Tendons are very important tissues in your body that bind your larger muscles to your bones. Because tendons play a key role in moving your bones and body as you use your muscles, they are some of the toughest tissue in your body, able to withstand great amounts of weight and stress (ligaments, which attach bone to bone, operate in similar conditions). However, despite tendon durability, extreme stress or unexpected force can still damage tendons – sometimes severely.
While rest is a common cure for tendon problems, in the most severe cases doctors perform surgery to repair the tendon. When making a decision about surgery, several factors may indicate that it is time for a more drastic response:
Ruptured or Snapped Tendons
Ruptured or snapped tendons are a sign of a serious medical injury that needs immediate attention. Sometimes tendons can be stretched or inflamed following injury, but if the force was too much, the tendon will actually rip apart. This leads to a rupture or a full snap. The two differ in how the tendon reacts, but the end result is unpleasant: The tendon typically loses most or all of its capabilities. In order to prevent the worst incapacitation, surgery is often suggested to attempt a repair. These injuries tend to occur during extreme sports and intense jobs.
Damage to an Important or Sensitive Tendon
Surgery options have evolved around several commonly damaged tendons. Hurting one of these important or delicate tendons makes surgery more likely, simply because more surgeons are familiar with the procedure. At the top of the list are Achilles’ Tendon injuries, which make it very difficult to walk, and rotator cuff injuries, one of the most common tendon issues in the world.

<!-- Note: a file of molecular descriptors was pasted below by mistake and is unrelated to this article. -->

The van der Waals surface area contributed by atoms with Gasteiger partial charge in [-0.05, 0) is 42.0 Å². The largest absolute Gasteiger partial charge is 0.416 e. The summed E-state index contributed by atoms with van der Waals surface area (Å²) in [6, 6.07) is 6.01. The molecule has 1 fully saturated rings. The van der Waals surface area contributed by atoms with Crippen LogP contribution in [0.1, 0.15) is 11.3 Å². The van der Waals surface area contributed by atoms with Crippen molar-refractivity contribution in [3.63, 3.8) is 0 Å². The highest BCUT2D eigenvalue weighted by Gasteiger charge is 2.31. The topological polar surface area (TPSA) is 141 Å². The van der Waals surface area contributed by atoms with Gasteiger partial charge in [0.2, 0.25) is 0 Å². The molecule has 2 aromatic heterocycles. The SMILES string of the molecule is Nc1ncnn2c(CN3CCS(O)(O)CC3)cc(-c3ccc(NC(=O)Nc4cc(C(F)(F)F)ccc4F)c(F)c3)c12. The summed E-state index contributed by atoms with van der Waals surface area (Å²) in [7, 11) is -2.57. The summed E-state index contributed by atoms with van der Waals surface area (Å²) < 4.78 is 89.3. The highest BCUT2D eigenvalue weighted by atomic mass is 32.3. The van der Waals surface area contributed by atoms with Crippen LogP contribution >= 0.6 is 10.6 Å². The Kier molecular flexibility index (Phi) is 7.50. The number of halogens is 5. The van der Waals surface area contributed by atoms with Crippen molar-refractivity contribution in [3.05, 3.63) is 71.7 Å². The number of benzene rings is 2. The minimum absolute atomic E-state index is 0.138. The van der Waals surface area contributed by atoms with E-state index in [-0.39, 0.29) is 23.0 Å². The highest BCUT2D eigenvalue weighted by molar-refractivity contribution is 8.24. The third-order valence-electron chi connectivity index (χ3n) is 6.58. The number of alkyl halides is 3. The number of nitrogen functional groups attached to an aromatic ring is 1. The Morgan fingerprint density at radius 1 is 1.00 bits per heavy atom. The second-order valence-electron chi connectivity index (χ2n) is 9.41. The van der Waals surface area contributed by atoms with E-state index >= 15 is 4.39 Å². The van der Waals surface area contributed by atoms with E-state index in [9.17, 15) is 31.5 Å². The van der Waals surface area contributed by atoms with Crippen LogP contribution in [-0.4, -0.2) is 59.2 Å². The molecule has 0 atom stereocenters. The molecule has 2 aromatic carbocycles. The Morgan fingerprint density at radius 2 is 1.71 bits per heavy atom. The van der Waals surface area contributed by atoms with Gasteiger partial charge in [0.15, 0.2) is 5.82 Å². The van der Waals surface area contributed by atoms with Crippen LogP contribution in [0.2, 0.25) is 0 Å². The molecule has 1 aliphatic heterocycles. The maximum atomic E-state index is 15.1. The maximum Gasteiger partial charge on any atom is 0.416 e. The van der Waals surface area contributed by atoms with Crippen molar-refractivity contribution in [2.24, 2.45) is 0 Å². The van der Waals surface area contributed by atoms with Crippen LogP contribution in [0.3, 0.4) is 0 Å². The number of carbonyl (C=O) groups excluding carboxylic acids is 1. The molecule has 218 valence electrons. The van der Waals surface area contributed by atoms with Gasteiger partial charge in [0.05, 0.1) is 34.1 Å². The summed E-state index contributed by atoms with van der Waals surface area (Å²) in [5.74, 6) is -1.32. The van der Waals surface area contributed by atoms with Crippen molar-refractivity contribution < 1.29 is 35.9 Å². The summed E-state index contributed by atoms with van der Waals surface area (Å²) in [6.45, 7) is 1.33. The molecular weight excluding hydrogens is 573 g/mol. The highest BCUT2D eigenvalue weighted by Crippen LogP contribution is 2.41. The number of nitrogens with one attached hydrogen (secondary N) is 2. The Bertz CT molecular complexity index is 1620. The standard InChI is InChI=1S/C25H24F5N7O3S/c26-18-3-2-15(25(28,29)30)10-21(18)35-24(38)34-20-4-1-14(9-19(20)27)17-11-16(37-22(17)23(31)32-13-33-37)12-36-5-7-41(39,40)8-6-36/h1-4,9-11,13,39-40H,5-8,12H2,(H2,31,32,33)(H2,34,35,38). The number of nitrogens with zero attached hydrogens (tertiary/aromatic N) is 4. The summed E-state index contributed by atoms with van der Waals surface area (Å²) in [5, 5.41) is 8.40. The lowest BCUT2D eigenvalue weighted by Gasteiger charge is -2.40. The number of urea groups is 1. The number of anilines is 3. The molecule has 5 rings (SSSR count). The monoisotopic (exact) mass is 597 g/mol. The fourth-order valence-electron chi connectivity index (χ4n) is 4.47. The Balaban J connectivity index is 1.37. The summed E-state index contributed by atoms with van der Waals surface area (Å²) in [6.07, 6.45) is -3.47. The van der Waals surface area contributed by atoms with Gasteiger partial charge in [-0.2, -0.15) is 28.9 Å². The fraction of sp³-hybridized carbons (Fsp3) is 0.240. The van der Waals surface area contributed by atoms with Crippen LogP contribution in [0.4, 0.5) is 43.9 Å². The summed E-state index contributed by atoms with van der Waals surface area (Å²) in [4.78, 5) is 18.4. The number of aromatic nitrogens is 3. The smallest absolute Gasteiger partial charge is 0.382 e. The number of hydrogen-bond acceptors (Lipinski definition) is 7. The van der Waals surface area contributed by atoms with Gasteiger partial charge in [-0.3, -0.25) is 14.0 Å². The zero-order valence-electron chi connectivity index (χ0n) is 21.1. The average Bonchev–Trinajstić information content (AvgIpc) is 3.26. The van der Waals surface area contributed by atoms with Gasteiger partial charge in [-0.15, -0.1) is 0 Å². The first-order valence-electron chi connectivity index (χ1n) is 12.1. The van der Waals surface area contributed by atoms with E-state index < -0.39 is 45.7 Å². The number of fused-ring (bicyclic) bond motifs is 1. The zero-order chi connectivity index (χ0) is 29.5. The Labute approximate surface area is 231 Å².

Severe Accidents and Nerve Injuries
In the case of a severe accident or a neurological problem, you may suffer from nerve damage. If nerves cannot be repaired, you may lose the ability to move certain parts of your body – such as your fingers or back. . The solution to this problem is sometimes a tendon transfer. In this surgery, the entire tendon section gently cut away from the bone and attached in a different area. Ideally, after healing the nerves operating the tendon will be able to fire correctly again and provide at least some control. This type of surgery is unique because the tendon itself may not be hurt even when the operation is necessary.
Inflammation That Won’t Go Away
Tendon inflammation frequently occurs in response to the injury. It is the sign that the tendon has been damaged and needs to be healed. Usually the inflammation is treated with traditional methods like rest, ice and pain relievers. But sometimes inflammation will not go away even after many days of treatment. In this case the next option is usually surgery. The inflammation may be indicating a long-term problem, like a mild rupture or tear, that needs to be solved with more drastic means.
A Demanding Schedule
Your schedule or job may also influence the likelihood of surgery. In some cases a surgery may allow the tendon to heal faster and restore functionality in a shorter amount of time. If your job is particularly demanding or there is intense pressure to return to work, a surgery may prove a more attractive option. This is more common in professional sports and similar industries.
A Doctor’s Advice
Ultimately, the best sign that you need tendon surgery is a doctor’s recommendation. Doctors examine a wide variety of individual statistics, including your current health, health history, age, and the state of the injury. This allows them to form accurate opinions. If a doctor says that you need tendon surgery, it is time to seriously consider this option.
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